It kind of goes without saying, but you should probably bring your expert to a dispute if there is going to be a battle of the experts. One contractor recently learned this lesson to the tune of $65,000.
In Appeal of BES Construction, LLC, ASBCA 60608 (Oct. 23, 2019), the contracting officer awarded the contractor approximately $135,000 in delay damages for a 172 days in compensable delays on a renovation project on a base in South Carolina. The contractor appealed the decision, seeking approximately $609,000 in delay damages. On appeal, the government presented expert testimony establishing that the contractor was only entitled to 25 days of delay damages or approximately $69,000. Inexplicably, the contractor did not present any expert testimony and relied solely on the opinion of the owner of the company.
Rejecting the contractor’s claim on appeal, the Board reasoned:
[T]o prevail on its claims for additional costs allegedly incurred because of the late completion of a fixed-price government construction contract, the contractor must show that the government’s actions affected activities on the critical path, and where the delays of the government and the contractor are concurrent, the contractor must establish its delay apart from that attributable to the government. BES points to no such critical path analysis of its own, even though it concedes that “[t]he project encountered delays that are arguably attributable to both BES and the government”. And although BES relies heavily on the contracting officer’s decision to justify an award, our review is de novo, and the contracting officer’s award is not a floor, because once an action is brought following a contracting officer’s decision, the parties start before the Board with a clean slate. Nevertheless, we view the opinion of the government’s expert as a concession by the government that BES is owed $69,483.88 in delay costs.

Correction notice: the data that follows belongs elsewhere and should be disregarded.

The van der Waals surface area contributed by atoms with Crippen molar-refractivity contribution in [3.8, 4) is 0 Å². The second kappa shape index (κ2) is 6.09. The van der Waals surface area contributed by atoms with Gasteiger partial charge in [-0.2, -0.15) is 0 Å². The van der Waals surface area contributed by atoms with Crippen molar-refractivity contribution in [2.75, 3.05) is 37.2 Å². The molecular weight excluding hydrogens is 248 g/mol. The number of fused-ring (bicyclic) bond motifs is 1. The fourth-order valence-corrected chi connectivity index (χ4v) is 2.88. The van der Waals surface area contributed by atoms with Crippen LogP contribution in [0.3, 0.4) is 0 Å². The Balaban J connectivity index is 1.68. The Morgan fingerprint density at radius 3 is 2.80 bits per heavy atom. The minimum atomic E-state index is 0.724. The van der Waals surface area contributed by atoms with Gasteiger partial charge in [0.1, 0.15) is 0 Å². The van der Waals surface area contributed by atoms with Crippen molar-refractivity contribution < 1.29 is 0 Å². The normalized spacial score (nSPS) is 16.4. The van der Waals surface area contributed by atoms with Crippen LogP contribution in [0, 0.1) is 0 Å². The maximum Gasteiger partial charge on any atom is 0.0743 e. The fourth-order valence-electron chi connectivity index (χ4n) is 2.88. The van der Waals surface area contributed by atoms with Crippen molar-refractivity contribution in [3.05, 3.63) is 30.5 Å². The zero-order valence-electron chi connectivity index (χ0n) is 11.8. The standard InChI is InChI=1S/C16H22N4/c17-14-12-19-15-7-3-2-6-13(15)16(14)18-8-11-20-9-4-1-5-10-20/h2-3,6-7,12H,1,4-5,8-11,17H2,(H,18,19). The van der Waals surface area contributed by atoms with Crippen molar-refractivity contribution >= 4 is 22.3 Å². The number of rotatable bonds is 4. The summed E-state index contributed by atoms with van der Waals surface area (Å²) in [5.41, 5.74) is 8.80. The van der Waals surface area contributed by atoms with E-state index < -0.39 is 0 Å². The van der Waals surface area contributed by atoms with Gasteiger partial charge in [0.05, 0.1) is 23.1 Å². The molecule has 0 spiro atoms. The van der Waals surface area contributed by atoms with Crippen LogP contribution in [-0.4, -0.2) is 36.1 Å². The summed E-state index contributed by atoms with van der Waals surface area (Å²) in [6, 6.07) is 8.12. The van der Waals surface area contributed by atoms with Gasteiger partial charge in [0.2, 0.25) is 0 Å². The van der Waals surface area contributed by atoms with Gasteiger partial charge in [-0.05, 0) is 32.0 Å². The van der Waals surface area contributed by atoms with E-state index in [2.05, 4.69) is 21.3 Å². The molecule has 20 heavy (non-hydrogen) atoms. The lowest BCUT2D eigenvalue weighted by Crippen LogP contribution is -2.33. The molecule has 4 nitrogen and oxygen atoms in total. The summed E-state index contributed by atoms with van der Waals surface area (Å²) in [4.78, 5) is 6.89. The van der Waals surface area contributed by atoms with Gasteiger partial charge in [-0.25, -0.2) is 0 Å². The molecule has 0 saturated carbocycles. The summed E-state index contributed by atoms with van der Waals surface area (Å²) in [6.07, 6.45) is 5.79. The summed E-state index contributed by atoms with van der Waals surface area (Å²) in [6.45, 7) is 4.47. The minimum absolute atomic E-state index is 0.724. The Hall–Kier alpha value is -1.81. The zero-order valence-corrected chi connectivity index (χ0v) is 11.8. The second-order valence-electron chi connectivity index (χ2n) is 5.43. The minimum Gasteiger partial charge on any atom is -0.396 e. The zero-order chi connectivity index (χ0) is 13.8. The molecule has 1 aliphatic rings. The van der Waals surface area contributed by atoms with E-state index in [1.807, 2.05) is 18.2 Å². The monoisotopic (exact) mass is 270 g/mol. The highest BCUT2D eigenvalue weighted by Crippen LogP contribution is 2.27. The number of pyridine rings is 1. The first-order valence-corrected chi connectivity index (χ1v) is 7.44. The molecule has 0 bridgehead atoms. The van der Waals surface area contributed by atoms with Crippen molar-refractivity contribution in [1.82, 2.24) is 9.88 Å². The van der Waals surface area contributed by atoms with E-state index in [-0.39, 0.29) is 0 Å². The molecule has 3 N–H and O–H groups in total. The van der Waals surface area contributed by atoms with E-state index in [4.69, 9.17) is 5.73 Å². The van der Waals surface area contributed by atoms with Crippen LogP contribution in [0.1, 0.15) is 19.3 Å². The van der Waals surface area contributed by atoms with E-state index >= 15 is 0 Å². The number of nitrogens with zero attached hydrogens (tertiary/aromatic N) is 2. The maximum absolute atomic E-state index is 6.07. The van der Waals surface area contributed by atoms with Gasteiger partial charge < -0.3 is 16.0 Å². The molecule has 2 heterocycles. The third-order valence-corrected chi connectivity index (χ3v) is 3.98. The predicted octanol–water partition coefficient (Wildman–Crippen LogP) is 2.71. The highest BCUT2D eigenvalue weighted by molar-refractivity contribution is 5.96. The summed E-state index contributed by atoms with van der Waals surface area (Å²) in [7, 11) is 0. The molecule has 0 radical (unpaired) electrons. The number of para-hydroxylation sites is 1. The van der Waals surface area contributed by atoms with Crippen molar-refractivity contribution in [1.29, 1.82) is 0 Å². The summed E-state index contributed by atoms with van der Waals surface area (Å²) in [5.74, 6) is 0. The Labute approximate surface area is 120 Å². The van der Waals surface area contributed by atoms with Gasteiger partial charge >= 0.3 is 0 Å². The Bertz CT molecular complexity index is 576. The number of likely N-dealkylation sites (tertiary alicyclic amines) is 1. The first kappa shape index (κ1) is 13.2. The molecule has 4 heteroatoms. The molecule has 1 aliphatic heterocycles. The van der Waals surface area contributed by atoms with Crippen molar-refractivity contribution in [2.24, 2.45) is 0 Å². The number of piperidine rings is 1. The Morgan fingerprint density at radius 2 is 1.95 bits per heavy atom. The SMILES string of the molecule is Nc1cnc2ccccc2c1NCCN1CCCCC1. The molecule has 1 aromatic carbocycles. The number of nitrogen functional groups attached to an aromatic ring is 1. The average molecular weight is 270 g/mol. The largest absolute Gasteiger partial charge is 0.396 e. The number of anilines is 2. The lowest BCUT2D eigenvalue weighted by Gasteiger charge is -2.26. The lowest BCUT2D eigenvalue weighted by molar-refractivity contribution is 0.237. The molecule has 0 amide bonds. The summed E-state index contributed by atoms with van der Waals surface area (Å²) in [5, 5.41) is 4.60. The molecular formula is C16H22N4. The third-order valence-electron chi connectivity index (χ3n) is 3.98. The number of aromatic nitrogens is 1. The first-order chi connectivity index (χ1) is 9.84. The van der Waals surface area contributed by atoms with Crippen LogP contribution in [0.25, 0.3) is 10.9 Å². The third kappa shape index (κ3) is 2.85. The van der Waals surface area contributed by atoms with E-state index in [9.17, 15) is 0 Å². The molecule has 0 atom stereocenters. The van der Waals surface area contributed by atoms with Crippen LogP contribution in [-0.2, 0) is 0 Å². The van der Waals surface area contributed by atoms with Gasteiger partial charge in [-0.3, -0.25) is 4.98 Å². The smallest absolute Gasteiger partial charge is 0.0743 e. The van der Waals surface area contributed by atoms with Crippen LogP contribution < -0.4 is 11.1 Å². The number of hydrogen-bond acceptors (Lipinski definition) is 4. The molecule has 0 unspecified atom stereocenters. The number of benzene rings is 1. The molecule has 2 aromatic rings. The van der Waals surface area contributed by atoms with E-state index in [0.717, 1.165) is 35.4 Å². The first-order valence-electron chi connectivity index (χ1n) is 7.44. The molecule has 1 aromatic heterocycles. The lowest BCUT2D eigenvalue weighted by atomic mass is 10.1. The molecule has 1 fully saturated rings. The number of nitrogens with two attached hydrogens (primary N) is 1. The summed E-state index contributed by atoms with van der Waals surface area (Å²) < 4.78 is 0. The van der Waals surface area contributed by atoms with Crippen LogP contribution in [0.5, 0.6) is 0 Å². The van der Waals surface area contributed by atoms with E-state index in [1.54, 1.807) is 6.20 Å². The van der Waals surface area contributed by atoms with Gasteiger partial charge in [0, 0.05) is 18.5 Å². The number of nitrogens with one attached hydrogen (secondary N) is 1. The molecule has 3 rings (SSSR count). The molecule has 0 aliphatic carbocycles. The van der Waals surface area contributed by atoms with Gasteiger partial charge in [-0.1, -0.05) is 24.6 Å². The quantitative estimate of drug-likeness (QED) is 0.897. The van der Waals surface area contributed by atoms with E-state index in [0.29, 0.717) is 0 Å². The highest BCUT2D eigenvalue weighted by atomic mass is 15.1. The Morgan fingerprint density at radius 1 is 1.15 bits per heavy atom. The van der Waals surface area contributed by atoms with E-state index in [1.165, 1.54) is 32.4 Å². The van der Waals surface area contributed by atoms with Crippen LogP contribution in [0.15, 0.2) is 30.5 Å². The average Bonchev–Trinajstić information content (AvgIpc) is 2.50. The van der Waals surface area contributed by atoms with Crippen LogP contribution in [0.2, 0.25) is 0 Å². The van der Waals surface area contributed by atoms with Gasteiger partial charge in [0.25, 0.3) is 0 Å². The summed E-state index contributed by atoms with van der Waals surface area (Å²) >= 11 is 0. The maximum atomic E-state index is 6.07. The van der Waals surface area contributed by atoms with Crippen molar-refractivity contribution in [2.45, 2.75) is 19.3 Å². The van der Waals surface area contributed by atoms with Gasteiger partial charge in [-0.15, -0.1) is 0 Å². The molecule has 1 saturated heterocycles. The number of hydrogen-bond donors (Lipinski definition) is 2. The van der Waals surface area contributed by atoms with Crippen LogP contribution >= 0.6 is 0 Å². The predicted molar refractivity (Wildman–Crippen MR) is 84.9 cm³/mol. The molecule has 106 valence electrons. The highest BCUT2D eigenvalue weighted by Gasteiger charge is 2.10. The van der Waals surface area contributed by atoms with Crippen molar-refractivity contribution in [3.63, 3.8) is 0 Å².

Ultimately, the Board viewed this case as involving “particular and perhaps unusual circumstances” and credited the expert testimony of the government’s witness–the only scheduling expert witness in the case..
So what? This case presents two good lessons for contractors. First, if you find that the contracting officer’s decision appears to be well reasoned, you should carefully review every detail of your claim before pursuing an appeal. Remember, in these circumstances the appeal is de novo, which means it is a clean slate on the proof. Second, and more importantly, if you are going to pursue a claim involving delay damages, the burden will ultimately be in your hands to show how the delays affected the critical path, that the delays were not concurrent with contractor-related delays, and that you have an expert to support your claims. In other words, don’t show up to a battle of the experts without an expert.